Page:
|Lori is working on a book of dream poems|
This is my friend Lori Landau. She and I have been friends for a long (long) time.
Among many things, she is a columnist at Technorati (Lifestyle: Social Goodness) and shows and sells her jewelry and photography at the Open Center in NYC.
As teens we wrote endless poetry together, but she has continued to work on her craft and grow as a poet, while I have veered in other directions (she has also forked and veered, but has taken her poetry with her).
And, the truth is, few other's poems move me the way Lori's do.
So, when, I found a poem of hers -- Dream Five -- in my email box the other day like a small gift, I did what I always do: I coveted it.
Her poems make me want to eat them, drink them in. I have tried once or twice to suck them up through the computer screen but the glass intervenes.
So this morning, I did the next best thing. I sat down in front of my computer, turned my webcam on and read the words aloud, hoping by doing so, I could somehow send them into the universe in just the way I heard them in my head and have you understand.
I sent the vlog to Lori and asked if I might post my reading of Dream Five here and she said yes. First I will post the written version below.
Because it is Friday Feedback, and because it is my page, today I'm breaking our usual FF rules. I'm not asking for any constructive critique of Lori's poem (or of my reading of it, thank you very much) but rather just offer it up for your appreciation and enjoyment.
You may also offer up an excerpt or poem of your own in the comments as always and tell me your wish for feedback.
So, then, below is Lori's poem and below that the video of my reading.
|Mixed media dream dog by the multi-faceted Lori Landau.|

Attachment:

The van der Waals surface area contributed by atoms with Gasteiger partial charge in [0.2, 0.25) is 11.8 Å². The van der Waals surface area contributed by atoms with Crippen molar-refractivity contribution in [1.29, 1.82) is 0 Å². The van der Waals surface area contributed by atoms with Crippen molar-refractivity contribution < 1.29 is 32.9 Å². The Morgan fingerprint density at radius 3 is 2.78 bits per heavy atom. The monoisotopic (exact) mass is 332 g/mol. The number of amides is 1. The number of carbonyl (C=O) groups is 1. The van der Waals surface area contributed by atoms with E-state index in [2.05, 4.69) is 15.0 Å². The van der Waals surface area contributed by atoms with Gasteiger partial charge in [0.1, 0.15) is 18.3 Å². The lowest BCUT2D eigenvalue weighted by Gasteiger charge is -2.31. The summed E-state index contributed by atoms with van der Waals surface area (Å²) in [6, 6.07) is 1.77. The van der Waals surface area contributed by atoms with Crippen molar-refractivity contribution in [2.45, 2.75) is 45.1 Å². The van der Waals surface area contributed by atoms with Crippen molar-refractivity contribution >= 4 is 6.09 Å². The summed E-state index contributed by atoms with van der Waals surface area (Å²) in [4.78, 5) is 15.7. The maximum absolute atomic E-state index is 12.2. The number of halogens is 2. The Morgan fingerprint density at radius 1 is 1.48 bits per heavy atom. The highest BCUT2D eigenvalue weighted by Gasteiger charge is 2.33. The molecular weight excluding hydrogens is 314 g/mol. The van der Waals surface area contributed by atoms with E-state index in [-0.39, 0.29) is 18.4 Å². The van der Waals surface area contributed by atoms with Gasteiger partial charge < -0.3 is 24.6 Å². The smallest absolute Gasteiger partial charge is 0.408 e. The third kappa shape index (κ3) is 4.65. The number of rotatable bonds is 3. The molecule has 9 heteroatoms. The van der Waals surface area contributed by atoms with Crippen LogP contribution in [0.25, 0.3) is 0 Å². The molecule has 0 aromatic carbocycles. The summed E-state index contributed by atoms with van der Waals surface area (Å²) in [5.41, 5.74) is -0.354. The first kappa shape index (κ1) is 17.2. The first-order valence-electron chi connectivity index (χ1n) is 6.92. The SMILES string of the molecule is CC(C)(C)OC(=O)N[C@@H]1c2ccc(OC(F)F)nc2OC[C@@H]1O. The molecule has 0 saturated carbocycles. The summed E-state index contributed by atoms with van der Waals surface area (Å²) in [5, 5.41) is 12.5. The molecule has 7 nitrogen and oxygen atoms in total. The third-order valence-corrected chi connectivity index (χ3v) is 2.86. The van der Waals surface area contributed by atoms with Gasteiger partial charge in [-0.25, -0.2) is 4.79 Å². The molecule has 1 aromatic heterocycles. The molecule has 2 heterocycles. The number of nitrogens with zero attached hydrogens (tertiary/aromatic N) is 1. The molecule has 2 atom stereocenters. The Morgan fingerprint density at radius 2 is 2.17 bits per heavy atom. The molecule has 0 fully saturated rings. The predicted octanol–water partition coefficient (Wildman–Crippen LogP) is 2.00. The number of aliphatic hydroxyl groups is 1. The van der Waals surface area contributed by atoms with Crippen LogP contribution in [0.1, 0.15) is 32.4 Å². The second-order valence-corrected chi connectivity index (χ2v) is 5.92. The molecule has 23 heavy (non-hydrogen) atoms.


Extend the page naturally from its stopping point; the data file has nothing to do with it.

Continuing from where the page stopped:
The plane has already taken off but I am unseated. The rows are full of travelers, settling in, gazing out windows, opening books, leaning back, eyes closed, to listen to iPods. I pass by them on my way to the doorway that separates coach from a part of the plane I never knew existed but enter anyway. The thrust of the plane overcomes the drag and the plane is pushed up through the bright air. I am in some type cargo space, stripped clean of carpet and seating and storage. The floor is whitewashed, with blackened steel planks, held down by rivets and antique fasteners. It is the type of place that in another time might have housed sturdy parts: landing gears, propellers, spare luggage bins, but as of now, it is empty, save for two seats that are anchored to raw metal and facing me from across a divide. They are slatted chairs like you’d find at a movie theater or a ballgame, attached at the legs and bolted to the floor with antique studs. No safety belts, just old-fashioned straps made to wind around knees and waists like a harness, clumsily buckled, like arms that are poised to grab hold. The whole thing feels like a throwback to the 40s, like some kind of old military jet, it hums with the purgatory air of a waiting room. By the force of motion, I know we’re ascending. The plane shifts then stabilizes, and I eye the two empty seats, deciding whether or not they will hold me to gravity, when I see that my two long-dead dogs, Annie and Gypsy, who are very much alive, are here, just a few steps from the sealed exit door. To see a dog in your dream symbolizes intuition, loyalty, protection, two must be doubly so. I know this as well as I know that I am dreaming. I am overjoyed to see them, but I am aware that in waking life they are still dead. I realize that they are here to tell me something I’ve forgotten, some important information that has slumbered long within me. I look out the windows of the plane to see what direction we are going in, to assess the likelihood of turbulance, to see if the plane is trailing some message, skywriting symbols that will decipher why I am here, and where I am going, and I see through the cold glass what has been there all along, the altitude of blue sky and everything beyond, and I am flying through it, carried like Dorothy hurtling toward Oz ,holding on by my feet, rooted to the unseen, to that which has come before and all that is yet to come, soaring toward the unknown without a safety net, flying far over the articulation of earth, away from the bent elbows of women squatting long over muddy water, over corrugated fences and bitter branches weighed down by leaves and birdsong, over the long slow trains that run past crumbling walls etched with graffiti, lifting over the hinge of the horizon, on my way to waking.